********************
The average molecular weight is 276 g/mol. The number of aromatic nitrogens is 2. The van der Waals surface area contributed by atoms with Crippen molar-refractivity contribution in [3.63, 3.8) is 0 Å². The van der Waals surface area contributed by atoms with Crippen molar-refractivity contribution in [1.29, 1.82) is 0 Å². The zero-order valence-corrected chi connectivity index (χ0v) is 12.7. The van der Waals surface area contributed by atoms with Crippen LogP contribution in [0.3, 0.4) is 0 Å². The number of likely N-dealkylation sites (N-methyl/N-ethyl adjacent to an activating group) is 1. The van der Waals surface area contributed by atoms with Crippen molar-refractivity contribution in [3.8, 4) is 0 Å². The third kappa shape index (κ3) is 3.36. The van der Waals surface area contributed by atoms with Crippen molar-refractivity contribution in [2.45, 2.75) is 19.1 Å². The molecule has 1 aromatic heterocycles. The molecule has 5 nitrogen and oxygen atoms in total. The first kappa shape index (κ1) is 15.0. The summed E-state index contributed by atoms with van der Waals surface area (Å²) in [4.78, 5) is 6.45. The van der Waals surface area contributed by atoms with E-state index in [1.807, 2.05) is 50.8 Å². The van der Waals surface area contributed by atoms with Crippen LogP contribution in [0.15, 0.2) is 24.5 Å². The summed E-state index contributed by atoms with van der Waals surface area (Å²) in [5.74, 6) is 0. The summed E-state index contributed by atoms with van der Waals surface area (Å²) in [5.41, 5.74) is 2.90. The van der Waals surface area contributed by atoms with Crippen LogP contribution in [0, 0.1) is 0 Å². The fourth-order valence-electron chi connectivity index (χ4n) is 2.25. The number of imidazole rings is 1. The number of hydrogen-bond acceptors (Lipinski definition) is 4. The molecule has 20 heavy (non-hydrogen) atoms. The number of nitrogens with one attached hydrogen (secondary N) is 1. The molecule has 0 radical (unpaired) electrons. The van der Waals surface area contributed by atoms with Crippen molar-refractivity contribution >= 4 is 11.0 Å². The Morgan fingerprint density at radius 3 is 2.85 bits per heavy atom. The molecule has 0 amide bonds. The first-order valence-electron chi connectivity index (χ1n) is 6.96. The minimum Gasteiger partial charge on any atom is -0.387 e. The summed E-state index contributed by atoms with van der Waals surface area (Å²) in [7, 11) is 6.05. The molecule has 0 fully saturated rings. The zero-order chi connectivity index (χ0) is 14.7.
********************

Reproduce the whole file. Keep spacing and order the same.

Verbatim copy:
The average molecular weight is 276 g/mol. The number of aromatic nitrogens is 2. The van der Waals surface area contributed by atoms with Crippen molar-refractivity contribution in [3.63, 3.8) is 0 Å². The van der Waals surface area contributed by atoms with Crippen molar-refractivity contribution in [1.29, 1.82) is 0 Å². The zero-order valence-corrected chi connectivity index (χ0v) is 12.7. The van der Waals surface area contributed by atoms with Crippen LogP contribution in [0.3, 0.4) is 0 Å². The number of likely N-dealkylation sites (N-methyl/N-ethyl adjacent to an activating group) is 1. The van der Waals surface area contributed by atoms with Crippen molar-refractivity contribution in [3.8, 4) is 0 Å². The third kappa shape index (κ3) is 3.36. The van der Waals surface area contributed by atoms with Crippen molar-refractivity contribution in [2.45, 2.75) is 19.1 Å². The molecule has 1 aromatic heterocycles. The molecule has 5 nitrogen and oxygen atoms in total. The first kappa shape index (κ1) is 15.0. The summed E-state index contributed by atoms with van der Waals surface area (Å²) in [4.78, 5) is 6.45. The van der Waals surface area contributed by atoms with E-state index in [1.807, 2.05) is 50.8 Å². The van der Waals surface area contributed by atoms with Crippen LogP contribution in [0.15, 0.2) is 24.5 Å². The summed E-state index contributed by atoms with van der Waals surface area (Å²) in [5.74, 6) is 0. The summed E-state index contributed by atoms with van der Waals surface area (Å²) in [5.41, 5.74) is 2.90. The van der Waals surface area contributed by atoms with Crippen LogP contribution in [0, 0.1) is 0 Å². The fourth-order valence-electron chi connectivity index (χ4n) is 2.25. The number of imidazole rings is 1. The number of hydrogen-bond acceptors (Lipinski definition) is 4. The molecule has 20 heavy (non-hydrogen) atoms. The number of nitrogens with one attached hydrogen (secondary N) is 1. The molecule has 0 radical (unpaired) electrons. The van der Waals surface area contributed by atoms with Crippen molar-refractivity contribution >= 4 is 11.0 Å². The Morgan fingerprint density at radius 3 is 2.85 bits per heavy atom. The molecule has 0 amide bonds. The first-order valence-electron chi connectivity index (χ1n) is 6.96. The minimum Gasteiger partial charge on any atom is -0.387 e. The summed E-state index contributed by atoms with van der Waals surface area (Å²) in [7, 11) is 6.05. The molecule has 0 fully saturated rings. The zero-order chi connectivity index (χ0) is 14.7.